The Medicinal Uses Of Elderberry
Learn the many medicinal uses of elderberry.
Elderberry, or common elder, is a shrub-like tree native to North America. The European elder grows much taller and has been naturalized in this country. Called the “medicine chest of the common people," man has known of its usefulness since prehistoric times.
Elderberry can be found growing both as a wild and cultivated plant, and can grow up to 30 feet tall. Leaves grow in opposite pairs and are pinnately compound. Leaflets are toothed and oval in shape, and the small white flowers sit in flat clusters, ripening into purple-black berries in September.
The berries, of course, make a delicious wine and jam, and are rich in vitamins A and C. But elderberry has had an extensive reputation as a healing plant throughout history. The leaves, flowers, bark, and berries have all been used in healing, although all but the berries contain poisonous alkaloids and should not be used internally.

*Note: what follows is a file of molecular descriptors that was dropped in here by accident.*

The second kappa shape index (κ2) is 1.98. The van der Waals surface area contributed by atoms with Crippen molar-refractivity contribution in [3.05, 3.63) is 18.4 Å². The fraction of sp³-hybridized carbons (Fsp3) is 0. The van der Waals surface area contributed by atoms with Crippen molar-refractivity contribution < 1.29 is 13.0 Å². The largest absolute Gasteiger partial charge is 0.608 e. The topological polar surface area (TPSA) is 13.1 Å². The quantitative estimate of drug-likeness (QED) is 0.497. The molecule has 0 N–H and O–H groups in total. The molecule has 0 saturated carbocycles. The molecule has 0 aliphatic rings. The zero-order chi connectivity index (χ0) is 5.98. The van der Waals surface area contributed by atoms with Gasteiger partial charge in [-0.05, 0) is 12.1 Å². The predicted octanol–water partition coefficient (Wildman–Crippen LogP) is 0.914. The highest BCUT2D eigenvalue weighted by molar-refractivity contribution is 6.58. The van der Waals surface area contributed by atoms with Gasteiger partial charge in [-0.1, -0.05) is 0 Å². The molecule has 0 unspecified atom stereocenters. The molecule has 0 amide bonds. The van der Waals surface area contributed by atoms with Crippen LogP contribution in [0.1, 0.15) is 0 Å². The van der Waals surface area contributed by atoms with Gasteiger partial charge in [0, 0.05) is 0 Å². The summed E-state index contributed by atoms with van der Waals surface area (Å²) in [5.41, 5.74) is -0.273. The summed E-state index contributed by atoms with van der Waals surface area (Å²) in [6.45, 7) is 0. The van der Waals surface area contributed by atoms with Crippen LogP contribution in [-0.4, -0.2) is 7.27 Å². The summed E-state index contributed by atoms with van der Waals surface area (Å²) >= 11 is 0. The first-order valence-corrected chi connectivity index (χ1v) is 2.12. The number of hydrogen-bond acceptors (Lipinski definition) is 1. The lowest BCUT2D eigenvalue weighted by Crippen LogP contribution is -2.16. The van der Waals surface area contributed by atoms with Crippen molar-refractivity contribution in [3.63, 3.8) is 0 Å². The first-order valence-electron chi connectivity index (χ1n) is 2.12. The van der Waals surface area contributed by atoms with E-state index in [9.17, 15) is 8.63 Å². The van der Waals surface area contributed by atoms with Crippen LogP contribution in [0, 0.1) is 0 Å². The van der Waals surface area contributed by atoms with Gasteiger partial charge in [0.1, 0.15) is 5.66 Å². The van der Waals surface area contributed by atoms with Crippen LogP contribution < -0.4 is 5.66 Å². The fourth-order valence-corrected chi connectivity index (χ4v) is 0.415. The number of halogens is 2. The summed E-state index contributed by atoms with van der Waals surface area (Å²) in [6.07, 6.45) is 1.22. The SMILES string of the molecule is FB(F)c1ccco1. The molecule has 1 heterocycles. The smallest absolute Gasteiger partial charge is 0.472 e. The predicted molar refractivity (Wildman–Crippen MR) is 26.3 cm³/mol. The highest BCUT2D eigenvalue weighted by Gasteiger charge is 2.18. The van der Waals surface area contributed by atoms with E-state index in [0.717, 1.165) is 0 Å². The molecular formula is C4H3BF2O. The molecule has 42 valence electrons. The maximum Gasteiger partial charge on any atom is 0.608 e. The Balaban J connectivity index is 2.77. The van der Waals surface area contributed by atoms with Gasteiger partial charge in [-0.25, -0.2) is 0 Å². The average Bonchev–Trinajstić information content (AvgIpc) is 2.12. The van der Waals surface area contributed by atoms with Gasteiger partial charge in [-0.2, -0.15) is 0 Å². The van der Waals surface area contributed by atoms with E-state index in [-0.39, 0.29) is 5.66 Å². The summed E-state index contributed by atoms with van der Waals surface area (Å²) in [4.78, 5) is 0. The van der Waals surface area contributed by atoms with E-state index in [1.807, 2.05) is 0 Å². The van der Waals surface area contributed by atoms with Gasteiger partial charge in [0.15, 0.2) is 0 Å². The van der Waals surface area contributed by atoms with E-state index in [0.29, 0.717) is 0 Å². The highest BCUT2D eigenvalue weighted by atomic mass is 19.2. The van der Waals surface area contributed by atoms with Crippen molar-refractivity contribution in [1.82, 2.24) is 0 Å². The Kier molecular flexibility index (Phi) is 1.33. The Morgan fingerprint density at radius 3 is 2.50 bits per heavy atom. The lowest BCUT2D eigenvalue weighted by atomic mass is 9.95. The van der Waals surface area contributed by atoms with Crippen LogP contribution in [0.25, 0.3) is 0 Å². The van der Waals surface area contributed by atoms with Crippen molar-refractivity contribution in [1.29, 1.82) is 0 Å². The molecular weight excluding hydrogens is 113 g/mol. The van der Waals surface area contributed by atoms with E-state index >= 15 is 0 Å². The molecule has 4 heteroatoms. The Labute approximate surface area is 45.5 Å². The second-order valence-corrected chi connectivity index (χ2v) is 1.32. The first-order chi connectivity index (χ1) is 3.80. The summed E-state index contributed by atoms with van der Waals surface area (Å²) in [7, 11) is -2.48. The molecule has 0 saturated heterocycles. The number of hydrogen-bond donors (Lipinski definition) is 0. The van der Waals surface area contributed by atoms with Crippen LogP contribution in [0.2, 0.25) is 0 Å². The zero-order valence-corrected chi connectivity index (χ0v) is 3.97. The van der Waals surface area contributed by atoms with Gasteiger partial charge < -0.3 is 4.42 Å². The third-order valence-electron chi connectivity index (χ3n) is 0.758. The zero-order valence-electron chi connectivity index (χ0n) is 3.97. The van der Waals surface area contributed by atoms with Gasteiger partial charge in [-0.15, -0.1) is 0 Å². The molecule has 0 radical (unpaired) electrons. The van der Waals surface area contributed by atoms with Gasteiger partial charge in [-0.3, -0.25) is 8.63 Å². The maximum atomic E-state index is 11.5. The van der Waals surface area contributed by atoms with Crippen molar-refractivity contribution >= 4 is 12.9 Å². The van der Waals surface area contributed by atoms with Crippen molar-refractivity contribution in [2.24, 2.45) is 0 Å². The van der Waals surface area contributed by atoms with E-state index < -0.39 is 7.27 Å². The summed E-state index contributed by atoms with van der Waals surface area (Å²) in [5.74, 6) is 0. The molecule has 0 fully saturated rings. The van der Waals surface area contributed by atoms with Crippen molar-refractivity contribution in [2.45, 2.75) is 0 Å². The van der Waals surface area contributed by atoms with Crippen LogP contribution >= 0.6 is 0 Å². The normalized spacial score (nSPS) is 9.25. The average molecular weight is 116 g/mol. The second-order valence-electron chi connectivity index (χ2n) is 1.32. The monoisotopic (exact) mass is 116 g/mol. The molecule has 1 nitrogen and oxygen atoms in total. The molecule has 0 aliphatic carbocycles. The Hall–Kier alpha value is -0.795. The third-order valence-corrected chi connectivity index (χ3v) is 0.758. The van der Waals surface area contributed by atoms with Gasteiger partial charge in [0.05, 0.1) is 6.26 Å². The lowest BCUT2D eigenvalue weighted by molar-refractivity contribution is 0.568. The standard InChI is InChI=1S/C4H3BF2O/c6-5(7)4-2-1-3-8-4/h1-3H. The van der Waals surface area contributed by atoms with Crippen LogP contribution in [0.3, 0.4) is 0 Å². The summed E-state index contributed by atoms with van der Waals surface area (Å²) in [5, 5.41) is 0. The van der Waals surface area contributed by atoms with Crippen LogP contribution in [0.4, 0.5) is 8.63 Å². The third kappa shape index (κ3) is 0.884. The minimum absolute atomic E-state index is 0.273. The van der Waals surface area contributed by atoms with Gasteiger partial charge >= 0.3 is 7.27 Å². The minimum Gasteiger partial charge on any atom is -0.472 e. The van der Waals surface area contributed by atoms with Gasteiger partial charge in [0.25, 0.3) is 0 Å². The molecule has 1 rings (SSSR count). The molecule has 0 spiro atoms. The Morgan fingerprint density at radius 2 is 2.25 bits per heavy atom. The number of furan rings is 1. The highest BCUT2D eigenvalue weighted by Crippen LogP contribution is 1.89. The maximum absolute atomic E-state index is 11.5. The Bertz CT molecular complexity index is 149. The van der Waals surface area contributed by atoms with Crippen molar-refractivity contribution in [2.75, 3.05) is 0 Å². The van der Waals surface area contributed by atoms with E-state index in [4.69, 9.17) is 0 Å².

Traditionally, elderberry leaves are considered purgative, expectorant, diuretic, and diaphoretic. Boiled with linseed oil, elder leaves have been used as a treatment for hemorrhoids in England. And elder leaf ointment is another traditional English remedy for wounds and bruises, and good rubbed on the back to promote easier breathing from colds and flu. To make this elder ointment, heat 4 ounces of green elder leaves in 1 pint olive oil for about an hour (low heat). The strain and discard the herb. Mix the oil with 1 1/2 ounces of beeswax. Stir until it cools and thickens. Store in the refrigerator in a wide-mouth jar.
Elderberries have been a traditional remedy for constipation, colic, diarrhea, colds, and rheumatism. The berries contain viburnic acid, which promotes perspiration. Elderberry tea is an old effective remedy for coughs, sinus congestion, and reducing swelling of sore throat. Elderberry also promotes the removal of waste products from the body, and is considered a powerful immune stimulant. And elder flower water, used as a skin lotion for its mild astringent properties, is still sold in old-fashioned pharmacies to this day.